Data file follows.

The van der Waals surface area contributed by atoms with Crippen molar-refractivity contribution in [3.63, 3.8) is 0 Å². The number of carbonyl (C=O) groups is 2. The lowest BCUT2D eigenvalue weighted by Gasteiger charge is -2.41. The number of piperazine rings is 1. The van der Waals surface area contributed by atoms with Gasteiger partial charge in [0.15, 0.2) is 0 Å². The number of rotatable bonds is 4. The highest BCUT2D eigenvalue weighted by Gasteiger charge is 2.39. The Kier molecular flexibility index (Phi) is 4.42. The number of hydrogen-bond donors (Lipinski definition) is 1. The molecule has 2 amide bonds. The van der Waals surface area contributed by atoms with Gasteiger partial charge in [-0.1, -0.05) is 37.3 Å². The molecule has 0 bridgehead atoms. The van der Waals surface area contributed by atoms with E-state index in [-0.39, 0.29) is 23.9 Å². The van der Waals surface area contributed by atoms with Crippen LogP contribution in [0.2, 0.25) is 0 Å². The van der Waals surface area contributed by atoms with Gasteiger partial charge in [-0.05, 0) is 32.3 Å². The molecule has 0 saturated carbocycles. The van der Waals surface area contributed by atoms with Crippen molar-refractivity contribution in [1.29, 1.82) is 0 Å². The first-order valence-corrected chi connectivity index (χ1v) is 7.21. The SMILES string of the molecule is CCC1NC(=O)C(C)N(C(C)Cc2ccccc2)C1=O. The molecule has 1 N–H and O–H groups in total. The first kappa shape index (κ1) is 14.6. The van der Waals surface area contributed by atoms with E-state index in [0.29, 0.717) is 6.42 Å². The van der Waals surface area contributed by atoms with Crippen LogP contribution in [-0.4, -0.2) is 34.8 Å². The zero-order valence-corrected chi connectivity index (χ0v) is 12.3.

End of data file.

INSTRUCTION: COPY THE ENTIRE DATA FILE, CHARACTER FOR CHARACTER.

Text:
The van der Waals surface area contributed by atoms with Crippen molar-refractivity contribution in [3.63, 3.8) is 0 Å². The number of carbonyl (C=O) groups is 2. The lowest BCUT2D eigenvalue weighted by Gasteiger charge is -2.41. The number of piperazine rings is 1. The van der Waals surface area contributed by atoms with Gasteiger partial charge in [0.15, 0.2) is 0 Å². The number of rotatable bonds is 4. The highest BCUT2D eigenvalue weighted by Gasteiger charge is 2.39. The Kier molecular flexibility index (Phi) is 4.42. The number of hydrogen-bond donors (Lipinski definition) is 1. The molecule has 2 amide bonds. The van der Waals surface area contributed by atoms with Gasteiger partial charge in [-0.1, -0.05) is 37.3 Å². The molecule has 0 bridgehead atoms. The van der Waals surface area contributed by atoms with E-state index in [-0.39, 0.29) is 23.9 Å². The van der Waals surface area contributed by atoms with Crippen LogP contribution in [0.2, 0.25) is 0 Å². The van der Waals surface area contributed by atoms with Gasteiger partial charge in [-0.05, 0) is 32.3 Å². The molecule has 0 saturated carbocycles. The van der Waals surface area contributed by atoms with Crippen molar-refractivity contribution in [1.29, 1.82) is 0 Å². The first-order valence-corrected chi connectivity index (χ1v) is 7.21. The SMILES string of the molecule is CCC1NC(=O)C(C)N(C(C)Cc2ccccc2)C1=O. The molecule has 1 N–H and O–H groups in total. The first kappa shape index (κ1) is 14.6. The van der Waals surface area contributed by atoms with E-state index in [0.29, 0.717) is 6.42 Å². The van der Waals surface area contributed by atoms with Crippen LogP contribution in [-0.4, -0.2) is 34.8 Å². The zero-order valence-corrected chi connectivity index (χ0v) is 12.3.